Arizona pinoys looking for news beyond Tacloban

By Fleur Magbanua-Mansur, ABS-CBN North America Bureau

Nov. 12, 2013

PHOENIX, Ariz. – Unable to get hold of their loved ones for almost a week, sisters Rowena Boggs and Lelith Calucer fear for the worst.

Their brother and other relatives, as well as Rowena’s two daughters are in Babatngon, located 21 miles northwest of Tacloban City.

They beg for the Philippine government to reach out to these areas.

“We would like to find out where our family is,” Boggs said. “I know they are focusing on Tacloban but we haven’t really heard anything after Tacloban from all these villages.”

“I guess I will be okay if I heard even just one voice,” Calucer said. “It’s really devastating. You watch the news, nothing comforts you. It breaks your heart.”

Calucer said she has not been able to sleep for the past few days and wants to go home.

“If you ask me right now, definitely I will go in a heartbeat,” she said. “I would just to see my family.”

This FilAm finally got hold of her family in Dulag—a coastal town in Leyte—only to find out that she lost her first cousin Liezel Lanca who died with her husband and children.

“It’s hard when your loved ones have this tragedy,” Jo Estrella Brown. “Not only my family but others who had tragedy in Leyte.”

Meanwhile, Arizonans try to raise funds in many ways, including garage sales and donation boxes.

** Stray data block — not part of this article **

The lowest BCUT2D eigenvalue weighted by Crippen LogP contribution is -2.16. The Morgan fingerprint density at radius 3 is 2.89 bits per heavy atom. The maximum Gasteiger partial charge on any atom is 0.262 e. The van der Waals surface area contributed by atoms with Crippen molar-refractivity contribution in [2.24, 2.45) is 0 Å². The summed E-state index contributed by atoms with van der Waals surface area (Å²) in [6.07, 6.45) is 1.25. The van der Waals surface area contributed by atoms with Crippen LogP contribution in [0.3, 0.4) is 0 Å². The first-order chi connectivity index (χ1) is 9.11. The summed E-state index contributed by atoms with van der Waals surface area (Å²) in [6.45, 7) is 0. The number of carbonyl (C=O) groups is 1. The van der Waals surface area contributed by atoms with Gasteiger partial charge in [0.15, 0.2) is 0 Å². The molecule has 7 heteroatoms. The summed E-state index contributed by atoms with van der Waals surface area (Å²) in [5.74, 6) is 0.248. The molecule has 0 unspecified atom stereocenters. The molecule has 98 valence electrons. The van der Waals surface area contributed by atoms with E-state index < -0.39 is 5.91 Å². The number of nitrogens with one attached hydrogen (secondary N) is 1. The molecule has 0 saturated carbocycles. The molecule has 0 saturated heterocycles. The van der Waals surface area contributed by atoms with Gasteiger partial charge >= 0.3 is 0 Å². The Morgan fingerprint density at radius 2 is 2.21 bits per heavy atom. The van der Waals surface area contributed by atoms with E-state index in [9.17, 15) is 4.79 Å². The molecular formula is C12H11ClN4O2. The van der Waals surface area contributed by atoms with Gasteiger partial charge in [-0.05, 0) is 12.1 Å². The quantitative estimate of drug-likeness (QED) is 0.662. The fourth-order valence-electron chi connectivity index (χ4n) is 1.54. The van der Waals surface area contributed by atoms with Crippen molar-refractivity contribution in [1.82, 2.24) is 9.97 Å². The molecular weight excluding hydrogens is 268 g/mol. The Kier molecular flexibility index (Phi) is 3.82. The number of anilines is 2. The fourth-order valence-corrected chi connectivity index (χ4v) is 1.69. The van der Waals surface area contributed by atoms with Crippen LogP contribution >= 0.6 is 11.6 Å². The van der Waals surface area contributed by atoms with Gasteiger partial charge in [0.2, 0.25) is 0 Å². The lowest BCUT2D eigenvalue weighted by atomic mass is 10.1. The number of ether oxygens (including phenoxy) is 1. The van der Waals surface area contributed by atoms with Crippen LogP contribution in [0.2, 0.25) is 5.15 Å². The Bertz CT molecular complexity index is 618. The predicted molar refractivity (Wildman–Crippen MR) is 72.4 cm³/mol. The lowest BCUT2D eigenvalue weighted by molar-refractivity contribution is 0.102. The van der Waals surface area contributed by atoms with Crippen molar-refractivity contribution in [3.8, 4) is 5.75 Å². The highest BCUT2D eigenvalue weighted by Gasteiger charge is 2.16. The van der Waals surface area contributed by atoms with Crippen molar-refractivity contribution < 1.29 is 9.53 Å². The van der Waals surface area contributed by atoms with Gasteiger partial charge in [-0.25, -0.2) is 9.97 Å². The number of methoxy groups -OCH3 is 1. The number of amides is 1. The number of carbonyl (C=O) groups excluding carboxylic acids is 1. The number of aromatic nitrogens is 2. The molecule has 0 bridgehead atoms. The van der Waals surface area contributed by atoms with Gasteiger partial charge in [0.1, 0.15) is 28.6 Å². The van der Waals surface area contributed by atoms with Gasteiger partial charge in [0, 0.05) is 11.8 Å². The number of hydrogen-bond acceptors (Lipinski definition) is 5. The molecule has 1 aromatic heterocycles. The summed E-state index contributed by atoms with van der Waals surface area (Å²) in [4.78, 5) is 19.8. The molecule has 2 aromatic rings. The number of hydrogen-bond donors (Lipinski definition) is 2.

Brandon Bulos and his mother don’t have any relatives affected by Typhoon Yolanda but they want to help.

“We still want to help the people we can by doing little donations that we will match up to $1000,” Bulos said. “We will take it until it’s filled or until Nov. 30. Then we will send to ABS-CBN Foundation.”

“Most people who donated are Americans because of what they saw on TV,” Haidee Liza Zmerzlikar, cultural director of the Asian American Association of Arizona, said. “They feel pity toward our people back there and are really willing to help.”

Despite being short of breath from heart failure, this fil-am volunteered to help prepare for a garage sale.

“Since I can’t help them back home, I help here in this end so we can send money,” volunteer Remelyn Padilla said.

3 Comments on this post.

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  • Dave
    14 November 2013 at 1:58 am - Reply

    I have been in contact with friends who live Babatngon.

    Apparently the village escaped the worst, I was told that despite injuries, property damage and destruction there were no deaths in the village, I hope that this is correct.

    As of six hours ago I was told that no relief had reached Babatngon.

    I sent money to them via Western Union, but after a boat trip to Catbalogan in Samar, and two days of waiting, they have been given a “Priority Number” by the Western Union office and told to return on Monday, that is in four days time! They were told that in Calbayog the daily limit had already been reached.

    • Kikay Pang0
      14 November 2013 at 2:00 pm - Reply

      Good luck to your remittance … or say bye bye to your money … Western Union Phil. can not be trusted at this time of disaster.

  • VA
    14 November 2013 at 2:02 pm - Reply

    I think that Western Union is a very reliable remittance company. Last time I checked it’s not being run by Napoles or the government, so my kababayans should not worry. Say something positive Kikay for a change.

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